Twitter is a great way to follow a variety of sources on current legal developments. By following legal academics, courts, or practitioners, you can keep your ear on the pulse of new cases or developments in the real word that might become tomorrow’s cases or that require the legal framework to evolve.

The problem I have is that Twitter is that great that I feel guilty for checking it whilst waiting in line for the self-checkout till at my corner store. There is all this information coming in, tantalizing 140 characters that make me want to follow up on what is promised there, but how to keep track of it?

I developed a fairly straight-forward system that allows me to use the time I spent waiting for the self-check out till (which never seem to deliver on their promise of speedy payment and invariably, there will be an unexpected item in the checkout area), without having to fear that I lose the interesting content I find on Twitter.

I am a very liberal user of the heart button. In fact, I somewhat regret it is no longer a star symbol, because in most cases, the star better symbolized what I use the button for: I bookmark content. This is content that I somehow want to follow up on later.


1 “Hearting” a Tweet

By “hearting” or “liking” a tweet, I can bookmark it for later, because every tweet I like will end up in my list of liked tweets that is accessible on my Twitter profile page. So this already allows me to have a fairly slowly growing lists of content that I want to follow up on (in the interest of full disclosure: sometimes I cannot help myself and simply hit the heart for content I simply enjoy, which is why the second item on the list is currently a somewhat obscure joke about a failed nominee to the Supreme Court of the United States from the 80s).


2 My “Likes”

However, I have taken this a step further: I noticed that I am mostly interested in Tweets that contain some kind of further content; be it by linking to a news story, to a blog post, or to an interesting judgment. The item I really want to follow up on then is not necessarily the Tweet itself, it is the target of the link contained in the Tweet. Thus, I wanted a way to bookmark and gather these links.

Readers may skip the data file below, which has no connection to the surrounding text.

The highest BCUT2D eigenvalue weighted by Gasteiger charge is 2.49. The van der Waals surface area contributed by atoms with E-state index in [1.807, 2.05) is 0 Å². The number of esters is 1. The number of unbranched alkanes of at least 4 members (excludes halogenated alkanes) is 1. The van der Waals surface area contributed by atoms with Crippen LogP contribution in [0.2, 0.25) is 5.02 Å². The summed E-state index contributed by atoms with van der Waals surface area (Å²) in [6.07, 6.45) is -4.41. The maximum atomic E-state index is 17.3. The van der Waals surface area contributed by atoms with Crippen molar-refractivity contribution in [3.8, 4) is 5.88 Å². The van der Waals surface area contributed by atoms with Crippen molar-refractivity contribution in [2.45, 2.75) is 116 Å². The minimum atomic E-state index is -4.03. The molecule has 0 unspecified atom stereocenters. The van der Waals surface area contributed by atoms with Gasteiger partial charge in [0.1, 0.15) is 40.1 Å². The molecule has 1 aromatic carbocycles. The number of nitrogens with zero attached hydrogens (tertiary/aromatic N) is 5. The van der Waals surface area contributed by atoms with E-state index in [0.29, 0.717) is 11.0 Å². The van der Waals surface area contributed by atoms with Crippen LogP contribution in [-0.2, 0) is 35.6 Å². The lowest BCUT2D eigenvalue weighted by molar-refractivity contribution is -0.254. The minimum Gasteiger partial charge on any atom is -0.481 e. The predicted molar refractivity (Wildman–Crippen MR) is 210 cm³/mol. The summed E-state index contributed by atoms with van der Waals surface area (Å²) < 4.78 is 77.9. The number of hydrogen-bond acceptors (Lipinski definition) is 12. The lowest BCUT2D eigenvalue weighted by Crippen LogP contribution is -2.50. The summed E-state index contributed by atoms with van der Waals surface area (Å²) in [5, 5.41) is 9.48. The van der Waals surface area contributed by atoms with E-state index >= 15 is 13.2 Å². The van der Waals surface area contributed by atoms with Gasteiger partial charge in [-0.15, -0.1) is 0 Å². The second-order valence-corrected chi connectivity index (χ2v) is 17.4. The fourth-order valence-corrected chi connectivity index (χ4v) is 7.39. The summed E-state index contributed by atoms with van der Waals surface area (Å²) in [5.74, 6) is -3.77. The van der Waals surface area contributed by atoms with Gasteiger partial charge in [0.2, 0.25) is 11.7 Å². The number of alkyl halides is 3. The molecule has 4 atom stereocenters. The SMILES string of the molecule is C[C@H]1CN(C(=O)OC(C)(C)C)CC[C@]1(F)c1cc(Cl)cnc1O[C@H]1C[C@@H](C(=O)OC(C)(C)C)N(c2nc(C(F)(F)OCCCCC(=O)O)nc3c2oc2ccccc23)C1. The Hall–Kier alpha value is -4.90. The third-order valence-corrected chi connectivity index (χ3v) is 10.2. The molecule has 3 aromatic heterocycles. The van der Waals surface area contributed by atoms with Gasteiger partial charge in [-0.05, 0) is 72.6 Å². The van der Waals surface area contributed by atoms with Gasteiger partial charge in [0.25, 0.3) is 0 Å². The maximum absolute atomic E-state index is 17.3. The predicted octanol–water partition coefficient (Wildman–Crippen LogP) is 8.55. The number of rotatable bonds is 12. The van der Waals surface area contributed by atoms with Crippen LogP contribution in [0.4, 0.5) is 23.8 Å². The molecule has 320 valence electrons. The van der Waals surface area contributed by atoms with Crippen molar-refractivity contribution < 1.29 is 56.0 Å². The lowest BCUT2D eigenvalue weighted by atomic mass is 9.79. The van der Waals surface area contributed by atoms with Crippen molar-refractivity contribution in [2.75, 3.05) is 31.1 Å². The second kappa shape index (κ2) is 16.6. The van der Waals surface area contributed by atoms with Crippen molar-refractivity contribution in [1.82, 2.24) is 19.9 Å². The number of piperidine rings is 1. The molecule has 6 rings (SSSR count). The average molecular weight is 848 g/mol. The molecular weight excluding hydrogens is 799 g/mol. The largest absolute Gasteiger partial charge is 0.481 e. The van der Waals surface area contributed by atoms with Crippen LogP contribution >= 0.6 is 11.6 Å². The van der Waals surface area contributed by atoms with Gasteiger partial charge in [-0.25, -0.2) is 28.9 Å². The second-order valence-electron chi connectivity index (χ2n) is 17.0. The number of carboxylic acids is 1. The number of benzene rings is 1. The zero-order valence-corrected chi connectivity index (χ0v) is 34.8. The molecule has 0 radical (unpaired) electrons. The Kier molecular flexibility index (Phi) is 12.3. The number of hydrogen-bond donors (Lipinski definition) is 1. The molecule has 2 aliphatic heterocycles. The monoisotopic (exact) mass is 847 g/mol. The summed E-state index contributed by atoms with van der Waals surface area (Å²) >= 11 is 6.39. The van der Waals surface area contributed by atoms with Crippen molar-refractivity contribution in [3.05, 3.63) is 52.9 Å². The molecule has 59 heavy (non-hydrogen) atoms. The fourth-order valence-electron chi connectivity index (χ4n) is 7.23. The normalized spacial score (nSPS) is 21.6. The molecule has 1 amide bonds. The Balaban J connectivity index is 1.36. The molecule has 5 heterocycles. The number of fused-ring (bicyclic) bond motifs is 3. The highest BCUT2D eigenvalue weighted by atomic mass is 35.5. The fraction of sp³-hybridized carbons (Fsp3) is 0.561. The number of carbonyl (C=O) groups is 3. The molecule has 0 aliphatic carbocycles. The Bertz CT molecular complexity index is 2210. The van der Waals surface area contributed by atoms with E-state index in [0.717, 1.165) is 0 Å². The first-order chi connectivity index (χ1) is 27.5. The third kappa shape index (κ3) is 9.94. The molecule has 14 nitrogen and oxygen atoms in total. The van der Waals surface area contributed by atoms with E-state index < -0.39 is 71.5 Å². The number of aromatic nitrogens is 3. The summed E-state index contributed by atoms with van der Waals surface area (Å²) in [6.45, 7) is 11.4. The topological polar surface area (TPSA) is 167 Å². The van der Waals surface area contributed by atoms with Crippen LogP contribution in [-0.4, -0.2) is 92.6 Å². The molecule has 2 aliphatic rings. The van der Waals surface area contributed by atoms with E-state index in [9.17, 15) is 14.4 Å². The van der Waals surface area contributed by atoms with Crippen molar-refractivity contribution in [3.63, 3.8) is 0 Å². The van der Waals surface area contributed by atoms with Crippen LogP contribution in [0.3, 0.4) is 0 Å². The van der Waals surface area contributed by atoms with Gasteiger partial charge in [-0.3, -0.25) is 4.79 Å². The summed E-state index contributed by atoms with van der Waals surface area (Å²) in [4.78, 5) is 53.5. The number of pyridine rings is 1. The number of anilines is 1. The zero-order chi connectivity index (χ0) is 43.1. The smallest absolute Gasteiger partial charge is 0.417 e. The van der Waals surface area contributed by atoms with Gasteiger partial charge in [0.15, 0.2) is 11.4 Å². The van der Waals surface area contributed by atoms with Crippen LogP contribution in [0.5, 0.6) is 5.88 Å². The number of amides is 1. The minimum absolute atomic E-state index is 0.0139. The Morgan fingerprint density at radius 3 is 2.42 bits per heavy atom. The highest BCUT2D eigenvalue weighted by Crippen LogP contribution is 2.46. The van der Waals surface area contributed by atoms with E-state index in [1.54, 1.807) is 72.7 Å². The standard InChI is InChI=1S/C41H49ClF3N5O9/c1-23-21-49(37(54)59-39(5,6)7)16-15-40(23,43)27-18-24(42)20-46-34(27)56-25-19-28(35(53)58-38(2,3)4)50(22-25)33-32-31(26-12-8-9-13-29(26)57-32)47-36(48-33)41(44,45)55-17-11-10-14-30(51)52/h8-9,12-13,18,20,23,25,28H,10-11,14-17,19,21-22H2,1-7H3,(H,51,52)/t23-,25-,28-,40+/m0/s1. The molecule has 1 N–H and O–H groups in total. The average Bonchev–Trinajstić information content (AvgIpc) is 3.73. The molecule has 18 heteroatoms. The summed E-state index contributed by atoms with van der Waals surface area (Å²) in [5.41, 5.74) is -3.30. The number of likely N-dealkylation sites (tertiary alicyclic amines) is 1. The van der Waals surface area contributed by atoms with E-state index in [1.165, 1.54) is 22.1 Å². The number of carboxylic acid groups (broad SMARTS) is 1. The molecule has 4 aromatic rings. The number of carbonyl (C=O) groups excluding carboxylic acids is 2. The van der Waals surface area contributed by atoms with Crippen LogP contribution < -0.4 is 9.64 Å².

This is where I made use of the service “If This, Then That” (IFTTT). IFTTT is a service that allows me to create conditional statements that trigger actions based on changes to other web services. IFTTT calls these applets. In other words, IFTTT can trigger an action “If there is a new liked tweet by Twitter user JanJakobB, save the first link in this Tweet.” The first part is the condition, the trigger, the second is the action.



The only question I had was where did I want to save these links? One option would have been to simply create a long list of links, like a bookmark folder in your browser. But I wanted to have it more comfortably. I have an e-reader and a tablet, and I was looking for a way that content that I bookmarked from Twitter at the checkout line-up would automatically appear on those devices, so that I can read the content when I am at home, sitting on our couch.

This is why I chose to use an IFTTT applet that would save the link to another service called Pocket. Pocket was previously known as “Read It Later.” It is a service that allows a user to create reading lists in which an item is saved as an article. If you send a link to Pocket, the service will store the target of the link as an article, rather than just the link. It also can automatically send all new articles to all your devices on which you have the Pocket app. That way, new articles are automatically sent to my e-reader.


4 My Pocket App Reading List Created from Twitter Likes

Now, when I see an interesting Tweet while in line at the store, waiting for the unexpected item to clear the checkout area, I can simply tap the heart symbol, and then read all about Mr. S. and Ms. R. and their whirlwind relationship from the comfort of our couch, where my e-reader is already waiting, having downloaded the article.


5 The Top Item of My Pocket Reading List as an Article in the Pocket App

Dr Jan Jakob Bornheim, Lecturer, Essex School of Law

November 2016

(Suggested citation, J.J.Bornheim, “How to Check Twitter While in Line at the Grocery Store and Still Keep Track”, available at